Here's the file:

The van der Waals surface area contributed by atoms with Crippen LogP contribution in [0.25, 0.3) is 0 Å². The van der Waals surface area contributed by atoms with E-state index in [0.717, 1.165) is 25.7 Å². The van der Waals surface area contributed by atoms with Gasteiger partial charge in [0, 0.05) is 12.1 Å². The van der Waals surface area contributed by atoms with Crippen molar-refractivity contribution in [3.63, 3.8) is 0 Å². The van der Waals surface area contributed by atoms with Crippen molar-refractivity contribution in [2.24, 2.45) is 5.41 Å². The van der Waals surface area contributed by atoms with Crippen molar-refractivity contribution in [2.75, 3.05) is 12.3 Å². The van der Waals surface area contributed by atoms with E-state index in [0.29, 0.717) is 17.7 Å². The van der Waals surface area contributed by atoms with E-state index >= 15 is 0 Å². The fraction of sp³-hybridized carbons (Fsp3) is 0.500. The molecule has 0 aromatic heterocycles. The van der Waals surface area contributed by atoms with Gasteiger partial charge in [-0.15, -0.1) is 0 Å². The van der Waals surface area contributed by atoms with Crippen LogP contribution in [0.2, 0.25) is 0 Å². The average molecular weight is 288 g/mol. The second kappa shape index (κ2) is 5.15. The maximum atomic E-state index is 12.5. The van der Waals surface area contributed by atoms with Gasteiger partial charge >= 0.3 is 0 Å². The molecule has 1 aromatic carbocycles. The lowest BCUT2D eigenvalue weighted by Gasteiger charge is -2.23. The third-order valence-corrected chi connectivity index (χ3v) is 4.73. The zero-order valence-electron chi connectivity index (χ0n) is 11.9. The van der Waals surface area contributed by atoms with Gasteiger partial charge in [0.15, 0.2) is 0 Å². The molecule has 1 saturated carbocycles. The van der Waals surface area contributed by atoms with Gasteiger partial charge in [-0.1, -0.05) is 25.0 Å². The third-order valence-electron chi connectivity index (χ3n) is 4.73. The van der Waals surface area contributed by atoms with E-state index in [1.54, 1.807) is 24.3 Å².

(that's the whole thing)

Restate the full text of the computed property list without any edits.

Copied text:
The van der Waals surface area contributed by atoms with Crippen LogP contribution in [0.25, 0.3) is 0 Å². The van der Waals surface area contributed by atoms with E-state index in [0.717, 1.165) is 25.7 Å². The van der Waals surface area contributed by atoms with Gasteiger partial charge in [0, 0.05) is 12.1 Å². The van der Waals surface area contributed by atoms with Crippen molar-refractivity contribution in [3.63, 3.8) is 0 Å². The van der Waals surface area contributed by atoms with Crippen molar-refractivity contribution in [2.24, 2.45) is 5.41 Å². The van der Waals surface area contributed by atoms with Crippen molar-refractivity contribution in [2.75, 3.05) is 12.3 Å². The van der Waals surface area contributed by atoms with E-state index in [0.29, 0.717) is 17.7 Å². The van der Waals surface area contributed by atoms with E-state index >= 15 is 0 Å². The fraction of sp³-hybridized carbons (Fsp3) is 0.500. The molecule has 0 aromatic heterocycles. The van der Waals surface area contributed by atoms with Gasteiger partial charge in [-0.15, -0.1) is 0 Å². The van der Waals surface area contributed by atoms with Crippen LogP contribution in [0.2, 0.25) is 0 Å². The average molecular weight is 288 g/mol. The second kappa shape index (κ2) is 5.15. The maximum atomic E-state index is 12.5. The van der Waals surface area contributed by atoms with Gasteiger partial charge >= 0.3 is 0 Å². The molecule has 1 aromatic carbocycles. The lowest BCUT2D eigenvalue weighted by Gasteiger charge is -2.23. The third-order valence-corrected chi connectivity index (χ3v) is 4.73. The zero-order valence-electron chi connectivity index (χ0n) is 11.9. The van der Waals surface area contributed by atoms with Gasteiger partial charge in [0.15, 0.2) is 0 Å². The molecule has 1 saturated carbocycles. The van der Waals surface area contributed by atoms with Gasteiger partial charge in [-0.1, -0.05) is 25.0 Å². The third-order valence-electron chi connectivity index (χ3n) is 4.73. The van der Waals surface area contributed by atoms with E-state index in [1.54, 1.807) is 24.3 Å².